• Sep 18th 2009, 01:19 PM
Ruby
Quote:

Originally Posted by Laurent
You could use the very definition of independence.

[...snip]

General case: for all measurable subsets $A,B$, we have $P(X\in A,Y+1\in B)=P(X\in A,Y\in B-1)$ $=P(X\in A)P(Y\in B-1)=P(X\in A)P(Y+1\in B)$ (the comma means "and" ; $B-1=\{y-1|y\in B\}$ ; I used the independence of X and Y in the second equality). This proves that $X$ and $Y+1$ are independent.

Hi,

Can I use the same to proof the following?

$X_1, X_2, Y_1, Y_2$ are indipendent random variables, expectations and variances are $E(X_i)=E(X), E(Y_j)=E(Y), var(X_i)=var(X), var(Y_i)=var(Y)$ where $i=1,2$ and $j=1,2$

Is $Z_1=X_1*Y_1$ indipendent from $Z_2=X_2*Y_2$?

Thanks!
• Sep 18th 2009, 02:40 PM
Laurent
Quote:

Originally Posted by Ruby
Can I use the same to proof the following?

$X_1, X_2, Y_1, Y_2$ are indipendent random variables, expectations and variances are $E(X_i)=E(X), E(Y_j)=E(Y), var(X_i)=var(X), var(Y_i)=var(Y)$ where $i=1,2$ and $j=1,2$

Is $Z_1=X_1*Y_1$ indipendent from $Z_2=X_2*Y_2$?

No, you can't just mimic the proof.

In fact, there is a very general (and intuitive) result that answers both the initial question and yours. I only give two examples of statements; the generalization is straightforward:

if $X_1,X_2,X_3,X_4$ are independent random variables, and $f_1:\mathbb{R}^2\to\mathbb{R}$, $f_2:\mathbb{R}^2\to\mathbb{R}$ are (measurable) functions, then $f_1(X_1,X_2)$ and $f_2(X_3,X_4)$ are independent.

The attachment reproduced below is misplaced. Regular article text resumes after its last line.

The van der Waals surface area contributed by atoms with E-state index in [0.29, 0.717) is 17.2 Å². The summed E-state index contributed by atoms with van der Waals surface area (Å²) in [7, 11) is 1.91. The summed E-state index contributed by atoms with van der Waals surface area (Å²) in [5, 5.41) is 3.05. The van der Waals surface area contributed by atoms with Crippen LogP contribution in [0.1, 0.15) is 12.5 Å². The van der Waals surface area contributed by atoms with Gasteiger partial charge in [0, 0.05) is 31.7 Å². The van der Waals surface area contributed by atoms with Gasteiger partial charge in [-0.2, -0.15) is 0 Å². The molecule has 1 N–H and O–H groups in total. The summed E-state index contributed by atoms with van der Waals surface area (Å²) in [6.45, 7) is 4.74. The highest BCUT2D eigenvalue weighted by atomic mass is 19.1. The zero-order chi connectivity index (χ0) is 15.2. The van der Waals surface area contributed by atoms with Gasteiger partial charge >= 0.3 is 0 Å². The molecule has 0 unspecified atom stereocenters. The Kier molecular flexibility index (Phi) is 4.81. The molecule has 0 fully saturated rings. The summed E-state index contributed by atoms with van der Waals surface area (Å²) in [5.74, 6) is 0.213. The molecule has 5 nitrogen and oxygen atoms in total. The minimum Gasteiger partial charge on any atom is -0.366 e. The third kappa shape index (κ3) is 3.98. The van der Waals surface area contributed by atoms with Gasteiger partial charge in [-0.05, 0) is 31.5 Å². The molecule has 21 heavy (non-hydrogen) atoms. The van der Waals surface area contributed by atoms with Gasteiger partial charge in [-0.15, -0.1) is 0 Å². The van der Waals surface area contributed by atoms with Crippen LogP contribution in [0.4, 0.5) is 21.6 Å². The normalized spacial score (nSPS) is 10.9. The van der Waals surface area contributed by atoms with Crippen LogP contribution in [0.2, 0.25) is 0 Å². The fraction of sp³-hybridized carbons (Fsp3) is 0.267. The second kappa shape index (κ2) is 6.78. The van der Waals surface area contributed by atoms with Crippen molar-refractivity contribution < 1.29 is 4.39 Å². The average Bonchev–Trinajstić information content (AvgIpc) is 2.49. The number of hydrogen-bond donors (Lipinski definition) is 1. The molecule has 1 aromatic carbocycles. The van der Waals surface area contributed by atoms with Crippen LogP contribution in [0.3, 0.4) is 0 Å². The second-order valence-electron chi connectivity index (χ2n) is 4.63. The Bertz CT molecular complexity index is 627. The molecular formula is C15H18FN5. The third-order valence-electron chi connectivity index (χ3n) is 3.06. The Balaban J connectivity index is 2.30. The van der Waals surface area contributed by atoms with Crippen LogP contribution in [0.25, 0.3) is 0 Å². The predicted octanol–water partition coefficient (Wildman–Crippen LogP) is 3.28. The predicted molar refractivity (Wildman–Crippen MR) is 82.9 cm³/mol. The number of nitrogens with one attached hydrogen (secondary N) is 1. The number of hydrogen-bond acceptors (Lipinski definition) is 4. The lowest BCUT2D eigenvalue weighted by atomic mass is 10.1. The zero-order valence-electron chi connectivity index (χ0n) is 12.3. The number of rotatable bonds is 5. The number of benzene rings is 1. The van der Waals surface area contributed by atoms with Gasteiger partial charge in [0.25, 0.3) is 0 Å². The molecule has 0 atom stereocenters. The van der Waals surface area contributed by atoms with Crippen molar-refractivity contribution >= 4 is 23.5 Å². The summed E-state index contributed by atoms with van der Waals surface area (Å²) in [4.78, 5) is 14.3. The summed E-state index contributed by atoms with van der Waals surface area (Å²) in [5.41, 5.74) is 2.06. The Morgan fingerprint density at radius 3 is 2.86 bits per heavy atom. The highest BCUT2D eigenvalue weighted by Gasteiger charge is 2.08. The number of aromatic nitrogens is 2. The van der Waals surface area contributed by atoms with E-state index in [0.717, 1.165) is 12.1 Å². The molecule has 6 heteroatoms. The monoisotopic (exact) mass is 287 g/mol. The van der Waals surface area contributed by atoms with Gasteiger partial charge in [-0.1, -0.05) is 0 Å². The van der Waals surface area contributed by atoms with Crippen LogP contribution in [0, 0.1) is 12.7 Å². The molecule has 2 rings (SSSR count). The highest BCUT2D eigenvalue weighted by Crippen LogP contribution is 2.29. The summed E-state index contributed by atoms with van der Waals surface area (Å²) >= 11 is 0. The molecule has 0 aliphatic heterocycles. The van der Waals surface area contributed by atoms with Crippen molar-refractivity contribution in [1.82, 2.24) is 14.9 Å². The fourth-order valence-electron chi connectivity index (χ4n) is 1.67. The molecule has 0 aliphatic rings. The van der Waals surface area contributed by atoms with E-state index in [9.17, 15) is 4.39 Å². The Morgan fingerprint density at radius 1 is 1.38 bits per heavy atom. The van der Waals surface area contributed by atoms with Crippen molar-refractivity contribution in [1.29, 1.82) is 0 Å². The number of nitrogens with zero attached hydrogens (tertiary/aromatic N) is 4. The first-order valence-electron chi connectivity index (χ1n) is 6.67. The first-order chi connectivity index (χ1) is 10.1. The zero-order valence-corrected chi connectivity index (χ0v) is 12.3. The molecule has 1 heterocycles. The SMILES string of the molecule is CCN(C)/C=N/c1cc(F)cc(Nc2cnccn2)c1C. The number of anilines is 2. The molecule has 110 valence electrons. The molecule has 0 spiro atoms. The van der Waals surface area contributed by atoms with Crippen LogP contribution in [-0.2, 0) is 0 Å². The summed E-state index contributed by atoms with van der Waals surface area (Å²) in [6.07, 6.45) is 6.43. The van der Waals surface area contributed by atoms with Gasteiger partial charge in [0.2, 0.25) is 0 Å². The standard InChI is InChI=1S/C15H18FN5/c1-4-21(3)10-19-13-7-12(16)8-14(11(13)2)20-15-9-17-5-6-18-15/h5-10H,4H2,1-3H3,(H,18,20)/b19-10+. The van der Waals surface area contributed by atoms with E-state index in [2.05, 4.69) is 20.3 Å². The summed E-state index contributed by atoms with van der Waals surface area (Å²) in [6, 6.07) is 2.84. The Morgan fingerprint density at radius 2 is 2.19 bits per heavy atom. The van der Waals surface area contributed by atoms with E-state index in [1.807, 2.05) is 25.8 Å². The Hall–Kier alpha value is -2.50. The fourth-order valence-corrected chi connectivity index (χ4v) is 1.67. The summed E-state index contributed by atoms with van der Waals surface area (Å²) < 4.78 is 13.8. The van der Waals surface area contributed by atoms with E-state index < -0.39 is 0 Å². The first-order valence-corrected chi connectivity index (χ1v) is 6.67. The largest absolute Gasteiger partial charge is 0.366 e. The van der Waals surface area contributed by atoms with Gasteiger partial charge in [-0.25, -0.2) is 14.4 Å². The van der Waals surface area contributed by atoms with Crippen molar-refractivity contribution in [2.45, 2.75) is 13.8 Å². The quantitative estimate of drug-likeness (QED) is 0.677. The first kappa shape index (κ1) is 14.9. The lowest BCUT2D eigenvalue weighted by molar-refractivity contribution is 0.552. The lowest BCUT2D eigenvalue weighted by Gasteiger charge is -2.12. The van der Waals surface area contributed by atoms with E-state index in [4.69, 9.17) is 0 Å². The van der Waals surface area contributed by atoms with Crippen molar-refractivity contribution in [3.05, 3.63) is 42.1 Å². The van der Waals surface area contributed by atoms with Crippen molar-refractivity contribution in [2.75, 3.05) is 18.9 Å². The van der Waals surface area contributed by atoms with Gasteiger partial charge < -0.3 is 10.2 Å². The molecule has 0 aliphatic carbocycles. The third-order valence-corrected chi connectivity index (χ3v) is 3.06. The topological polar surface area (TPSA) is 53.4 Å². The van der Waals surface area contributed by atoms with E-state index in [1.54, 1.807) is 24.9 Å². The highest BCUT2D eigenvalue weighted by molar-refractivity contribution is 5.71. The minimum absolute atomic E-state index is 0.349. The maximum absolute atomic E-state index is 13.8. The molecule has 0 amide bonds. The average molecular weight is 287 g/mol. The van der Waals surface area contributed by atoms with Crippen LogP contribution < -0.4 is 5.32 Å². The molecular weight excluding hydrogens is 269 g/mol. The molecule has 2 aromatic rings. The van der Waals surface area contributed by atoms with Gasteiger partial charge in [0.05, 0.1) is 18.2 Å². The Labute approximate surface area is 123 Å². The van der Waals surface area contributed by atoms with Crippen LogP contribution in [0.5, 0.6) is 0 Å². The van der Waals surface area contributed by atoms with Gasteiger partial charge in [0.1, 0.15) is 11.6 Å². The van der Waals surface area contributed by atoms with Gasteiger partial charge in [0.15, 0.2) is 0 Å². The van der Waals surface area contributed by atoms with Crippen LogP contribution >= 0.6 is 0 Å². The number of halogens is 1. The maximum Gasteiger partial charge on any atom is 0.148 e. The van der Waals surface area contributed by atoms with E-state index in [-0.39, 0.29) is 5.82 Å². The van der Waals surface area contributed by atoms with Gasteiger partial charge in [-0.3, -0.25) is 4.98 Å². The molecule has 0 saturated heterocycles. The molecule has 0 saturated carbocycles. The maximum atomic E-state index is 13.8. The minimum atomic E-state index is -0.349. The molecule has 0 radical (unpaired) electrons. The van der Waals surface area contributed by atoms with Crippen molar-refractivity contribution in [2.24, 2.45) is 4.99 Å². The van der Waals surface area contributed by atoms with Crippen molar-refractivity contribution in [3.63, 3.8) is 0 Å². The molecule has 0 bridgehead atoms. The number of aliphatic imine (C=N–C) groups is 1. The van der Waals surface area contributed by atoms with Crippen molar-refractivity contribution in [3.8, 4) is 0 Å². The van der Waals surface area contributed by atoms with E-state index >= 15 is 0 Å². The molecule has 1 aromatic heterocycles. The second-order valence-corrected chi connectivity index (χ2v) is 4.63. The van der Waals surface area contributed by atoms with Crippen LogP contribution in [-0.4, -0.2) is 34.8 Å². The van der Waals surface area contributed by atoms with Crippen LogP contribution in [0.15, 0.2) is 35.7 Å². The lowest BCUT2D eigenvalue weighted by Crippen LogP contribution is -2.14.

if $X_1,X_2,X_3,X_4$ are independent random variables, and $f_1:\mathbb{R}^3\to\mathbb{R}$, $f_2:\mathbb{R}\to\mathbb{R}$ are (measurable) functions, then $f_1(X_1,X_2,X_3)$ and $f_2(X_4)$ are independent.

In the generalized version, there can be any number of random variables, and the functions may depend on variously sized groups of variables provided they are disjoint.
• Sep 19th 2009, 03:06 AM
Ruby
Quote:

Originally Posted by Laurent
No, you can't just mimic the proof.

In fact, there is a very general (and intuitive) result that answers both the initial question and yours. I only give two examples of statements; the generalization is straightforward:

if $X_1,X_2,X_3,X_4$ are independent random variables, and $f_1:\mathbb{R}^2\to\mathbb{R}$, $f_2:\mathbb{R}^2\to\mathbb{R}$ are (measurable) functions, then $f_1(X_1,X_2)$ and $f_2(X_3,X_4)$ are independent.